Orwell uses the beginning of Chapter 5 to remind the reader that not only are the impetuses for arrest arbitrary, but so isn't the selection of who they arrest. Syme has been vaporized though Winston isn't able to confirm this until several days after noticing that his co-worker was missing. After having spent several weeks in idyllic romantic bliss, Winston is ushered back into the obsessive world of the Party and though-crime. Brilliantly, Orwell uses economy to his advantage in the treatment of Syme's death. He dedicates no more than a few brief paragraphs thus emphasizing the callous, inhuman nature of vaporization as well as the ease with which a person can disappear. No one in the Ministry mentions his name once they notice he is gone. The risk of doing so is far too high. Orwell moves from Syme's vaporization to the preparations for Hate Week as if to say that killing a seemingly loyal party member is a prelude to a full week of venomous hatred toward Oceania's enemy.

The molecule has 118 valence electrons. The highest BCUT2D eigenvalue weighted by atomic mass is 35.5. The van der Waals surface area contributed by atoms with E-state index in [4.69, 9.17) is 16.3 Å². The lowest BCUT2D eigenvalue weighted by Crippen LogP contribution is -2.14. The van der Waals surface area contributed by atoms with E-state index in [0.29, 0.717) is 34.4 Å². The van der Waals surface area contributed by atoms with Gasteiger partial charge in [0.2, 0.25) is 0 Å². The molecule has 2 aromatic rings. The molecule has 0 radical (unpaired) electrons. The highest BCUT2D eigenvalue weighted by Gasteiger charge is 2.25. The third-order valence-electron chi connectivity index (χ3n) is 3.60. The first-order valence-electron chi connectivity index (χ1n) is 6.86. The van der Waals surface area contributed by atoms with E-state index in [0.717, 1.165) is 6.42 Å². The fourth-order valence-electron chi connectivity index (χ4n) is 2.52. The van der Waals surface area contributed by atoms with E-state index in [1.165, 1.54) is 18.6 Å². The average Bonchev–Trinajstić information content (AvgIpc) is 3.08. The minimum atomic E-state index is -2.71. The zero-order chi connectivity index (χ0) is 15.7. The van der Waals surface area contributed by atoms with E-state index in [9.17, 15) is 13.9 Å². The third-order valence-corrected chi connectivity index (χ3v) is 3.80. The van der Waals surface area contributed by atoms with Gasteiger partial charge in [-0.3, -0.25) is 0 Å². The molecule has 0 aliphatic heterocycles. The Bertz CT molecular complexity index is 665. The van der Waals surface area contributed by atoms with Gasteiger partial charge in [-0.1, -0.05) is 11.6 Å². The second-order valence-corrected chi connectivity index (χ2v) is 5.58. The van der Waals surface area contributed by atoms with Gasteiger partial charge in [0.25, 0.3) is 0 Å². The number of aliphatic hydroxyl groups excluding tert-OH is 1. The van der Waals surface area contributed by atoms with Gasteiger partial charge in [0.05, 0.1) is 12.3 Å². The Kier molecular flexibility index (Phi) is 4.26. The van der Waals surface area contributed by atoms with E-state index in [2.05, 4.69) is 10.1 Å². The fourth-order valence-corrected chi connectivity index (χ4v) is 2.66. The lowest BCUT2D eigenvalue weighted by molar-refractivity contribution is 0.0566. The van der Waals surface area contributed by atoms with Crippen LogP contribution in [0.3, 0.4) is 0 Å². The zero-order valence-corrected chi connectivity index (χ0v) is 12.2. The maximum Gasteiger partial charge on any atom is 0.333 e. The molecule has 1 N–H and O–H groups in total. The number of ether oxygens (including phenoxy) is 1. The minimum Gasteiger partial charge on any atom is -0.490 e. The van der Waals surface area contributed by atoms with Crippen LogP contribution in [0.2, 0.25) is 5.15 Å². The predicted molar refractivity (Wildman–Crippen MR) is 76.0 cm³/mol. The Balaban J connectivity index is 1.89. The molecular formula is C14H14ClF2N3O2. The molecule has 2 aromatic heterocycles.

Hate Week offers the reader another glimpse into the intellectual differences between Julia and Winston. Julia reveals to Winston that she doubts the war between Oceania and Eurasia is real. To his surprise, she even suggests that the bombs falling frequently around London are dropped by the Oceanian army. Winston's surprise at her suggestion is more from his not having considered the possibility of Oceania's army killing it's own citizens. However, Julia's theory that maintaining a constant state of war facilitates the Party's control over its citizens is as remarkably astute as her theory about the Party's interest in preventing sexual relationships from developing. Again, Julia emphasizes that she neither understands nor wants to understand the Party's motivations for doing such things. She has reconciled herself to the world in which she lives. She realizes that the Party is a pervasive force against which people are disinclined to revolt for the simple fact that it would create more problems than the ones they currently face.